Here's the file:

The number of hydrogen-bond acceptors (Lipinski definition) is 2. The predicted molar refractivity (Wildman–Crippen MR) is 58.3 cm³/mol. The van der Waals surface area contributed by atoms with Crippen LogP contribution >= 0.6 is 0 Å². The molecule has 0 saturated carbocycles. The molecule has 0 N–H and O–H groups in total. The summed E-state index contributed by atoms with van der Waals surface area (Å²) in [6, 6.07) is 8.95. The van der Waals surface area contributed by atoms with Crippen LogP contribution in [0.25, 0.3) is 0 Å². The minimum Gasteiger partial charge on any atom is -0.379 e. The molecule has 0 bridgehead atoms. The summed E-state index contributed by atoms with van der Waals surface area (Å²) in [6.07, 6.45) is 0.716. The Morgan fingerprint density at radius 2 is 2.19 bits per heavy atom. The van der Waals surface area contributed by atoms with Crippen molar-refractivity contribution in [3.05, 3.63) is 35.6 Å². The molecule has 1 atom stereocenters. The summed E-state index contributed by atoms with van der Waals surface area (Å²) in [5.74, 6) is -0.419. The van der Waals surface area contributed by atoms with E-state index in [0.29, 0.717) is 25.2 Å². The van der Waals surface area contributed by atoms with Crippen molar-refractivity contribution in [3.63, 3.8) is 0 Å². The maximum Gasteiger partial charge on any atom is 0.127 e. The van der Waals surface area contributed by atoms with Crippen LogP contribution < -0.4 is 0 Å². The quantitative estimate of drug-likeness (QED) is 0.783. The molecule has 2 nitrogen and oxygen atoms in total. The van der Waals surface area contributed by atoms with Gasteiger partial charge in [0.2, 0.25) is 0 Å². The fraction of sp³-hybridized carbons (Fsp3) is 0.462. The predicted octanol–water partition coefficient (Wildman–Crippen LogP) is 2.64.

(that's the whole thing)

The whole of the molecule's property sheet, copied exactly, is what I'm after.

The number of hydrogen-bond acceptors (Lipinski definition) is 2. The predicted molar refractivity (Wildman–Crippen MR) is 58.3 cm³/mol. The van der Waals surface area contributed by atoms with Crippen LogP contribution >= 0.6 is 0 Å². The molecule has 0 saturated carbocycles. The molecule has 0 N–H and O–H groups in total. The summed E-state index contributed by atoms with van der Waals surface area (Å²) in [6, 6.07) is 8.95. The van der Waals surface area contributed by atoms with Crippen LogP contribution in [0.25, 0.3) is 0 Å². The minimum Gasteiger partial charge on any atom is -0.379 e. The molecule has 0 bridgehead atoms. The summed E-state index contributed by atoms with van der Waals surface area (Å²) in [6.07, 6.45) is 0.716. The Morgan fingerprint density at radius 2 is 2.19 bits per heavy atom. The van der Waals surface area contributed by atoms with Crippen molar-refractivity contribution in [3.05, 3.63) is 35.6 Å². The molecule has 1 atom stereocenters. The summed E-state index contributed by atoms with van der Waals surface area (Å²) in [5.74, 6) is -0.419. The van der Waals surface area contributed by atoms with E-state index in [0.29, 0.717) is 25.2 Å². The van der Waals surface area contributed by atoms with Crippen molar-refractivity contribution in [3.63, 3.8) is 0 Å². The maximum Gasteiger partial charge on any atom is 0.127 e. The van der Waals surface area contributed by atoms with Crippen LogP contribution < -0.4 is 0 Å². The quantitative estimate of drug-likeness (QED) is 0.783. The molecule has 2 nitrogen and oxygen atoms in total. The van der Waals surface area contributed by atoms with Gasteiger partial charge in [0.2, 0.25) is 0 Å². The fraction of sp³-hybridized carbons (Fsp3) is 0.462. The predicted octanol–water partition coefficient (Wildman–Crippen LogP) is 2.64.